There is currently no common global standard for cleaning ships’ hulls to avoid transferring invasive aquatic species. BIMCO’s head of marine environment Aron Sørensen believes there is a case for one
Every time one of the world’s 80,000 large merchant ships calls at a port, it brings foreign aquatic species on the submerged parts of the ship, also known as fouling. In Australia alone, around 30,000 commercial port calls are carried out every year and if their hulls are not reasonably clean, organisms can move from one continent to another, transferring invasive species between marine environments and potentially harming local aquatic ecosystems. The organisms growing on the hull also increase drag and reduce the fuel efficiency of the ship by as much as 35%, leading to higher fuel bills and more CO2 emissions.
To ensure hull cleaning can be carried out in a safe and environmentally sustainable way in the future, a global standard is essential. The new in-water cleaning standard puts great emphasis on capturing what is removed from the ship, thereby ensuring the marine environment is not negatively affected. BIMCO believes a global standard will create much-needed transparency along with economic and environmental benefits for shipowners, ports, port authorities and in-water cleaning companies.
It is imperative the cleaning can be done ’in-water’, as there is limited availability of drydocks for very large ships, for example carrying iron ore or crude oil. In addition, the cost to deviate to docks in Asia and unload the ship is extremely high and the added trip to drydock adds to greenhouse gas emissions, which can be avoided if cleaning is done in-situ.
For shipowners, the lack of a common set of global rules creates economic and administrative headaches. Countries such as Australia and New Zealand, as well as regions such as Hawaii and California, have already implemented regulations on biofouling on ships arriving in their waters, or are in the process of doing so, as some of the first. But without a clear, international standard for cleaning, ports will have difficulty identifying which companies clean the ship hulls sufficiently and collect the debris washed off the ship to a satisfactory standard. And the same goes for shipowners.
If there are no global standards, the shipowner has no reference point to know if a supplier in one country – the in-water cleaning company – has done a good job. Furthermore, the port authorities lack a common method to evaluate in-water cleaning companies.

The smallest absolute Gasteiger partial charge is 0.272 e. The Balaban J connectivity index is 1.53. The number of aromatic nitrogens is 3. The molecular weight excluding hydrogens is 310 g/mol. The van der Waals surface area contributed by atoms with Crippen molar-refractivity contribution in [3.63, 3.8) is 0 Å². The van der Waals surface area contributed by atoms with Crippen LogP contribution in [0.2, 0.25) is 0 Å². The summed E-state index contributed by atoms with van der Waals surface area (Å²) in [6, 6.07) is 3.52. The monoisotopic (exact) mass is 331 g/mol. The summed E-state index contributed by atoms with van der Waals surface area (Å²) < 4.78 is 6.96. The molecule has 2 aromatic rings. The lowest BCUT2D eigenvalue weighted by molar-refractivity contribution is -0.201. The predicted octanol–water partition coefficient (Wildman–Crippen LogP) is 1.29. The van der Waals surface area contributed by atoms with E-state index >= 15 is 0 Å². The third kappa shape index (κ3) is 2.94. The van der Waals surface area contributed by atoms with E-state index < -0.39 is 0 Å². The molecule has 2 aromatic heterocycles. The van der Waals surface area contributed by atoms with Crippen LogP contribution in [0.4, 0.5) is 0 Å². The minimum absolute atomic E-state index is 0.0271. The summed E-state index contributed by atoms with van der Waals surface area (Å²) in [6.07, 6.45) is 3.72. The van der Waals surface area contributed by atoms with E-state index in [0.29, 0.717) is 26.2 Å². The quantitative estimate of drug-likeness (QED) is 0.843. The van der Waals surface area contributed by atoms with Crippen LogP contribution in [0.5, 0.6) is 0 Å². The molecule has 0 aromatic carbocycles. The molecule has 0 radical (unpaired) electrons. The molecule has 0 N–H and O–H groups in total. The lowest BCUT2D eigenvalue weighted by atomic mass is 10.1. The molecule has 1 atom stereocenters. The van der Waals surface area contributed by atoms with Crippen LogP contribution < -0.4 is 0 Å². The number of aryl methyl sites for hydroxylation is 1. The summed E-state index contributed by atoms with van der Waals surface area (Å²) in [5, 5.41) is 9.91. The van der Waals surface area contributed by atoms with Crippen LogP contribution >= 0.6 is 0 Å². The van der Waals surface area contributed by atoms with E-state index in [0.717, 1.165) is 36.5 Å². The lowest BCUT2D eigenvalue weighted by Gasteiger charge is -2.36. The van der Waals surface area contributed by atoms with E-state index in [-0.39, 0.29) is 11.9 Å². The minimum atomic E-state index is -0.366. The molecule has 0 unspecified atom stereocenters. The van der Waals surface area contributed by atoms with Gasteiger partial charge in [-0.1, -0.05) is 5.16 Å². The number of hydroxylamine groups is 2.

Lives at risk
There are additional benefits of a global standard:
BIMCO’s aim is to make a standard that is acknowledged by IMO and to this end, it heads a working group that consists of shipowners, paint manufacturers and hull cleaning companies. The group recently sent the first draft of the cleaning standard to a reference group that includes scientists and government regulators. The next step is to conduct practical tests of the standard with a hull cleaning company and a shipowner, which is scheduled to take place during 2020.
An approval standard will address minimum requirements on approving in-water cleaners based on testing verified by accredited laboratories and certificates issued by internationally recognised classification societies. A certificate based on an approval will show the equipment and the procedures of in-water cleaners of good quality.
The approval standard is still under development and ultimately, BIMCO will ask IMO for adoption of the standard. Such a process would take two to three years.
Aron Sørensen is an expert on maritime digitalisation, maritime cyber security, safety and environmental regulation and a number of other technical topics within the maritime sector. Mr Sørensen has been with BIMCO since 2008. Previously, he was a senior navigator and a consultant at the Danish Maritime Authority among other positions. He has a degree as a navigator as well as an advanced degree in supply chain management.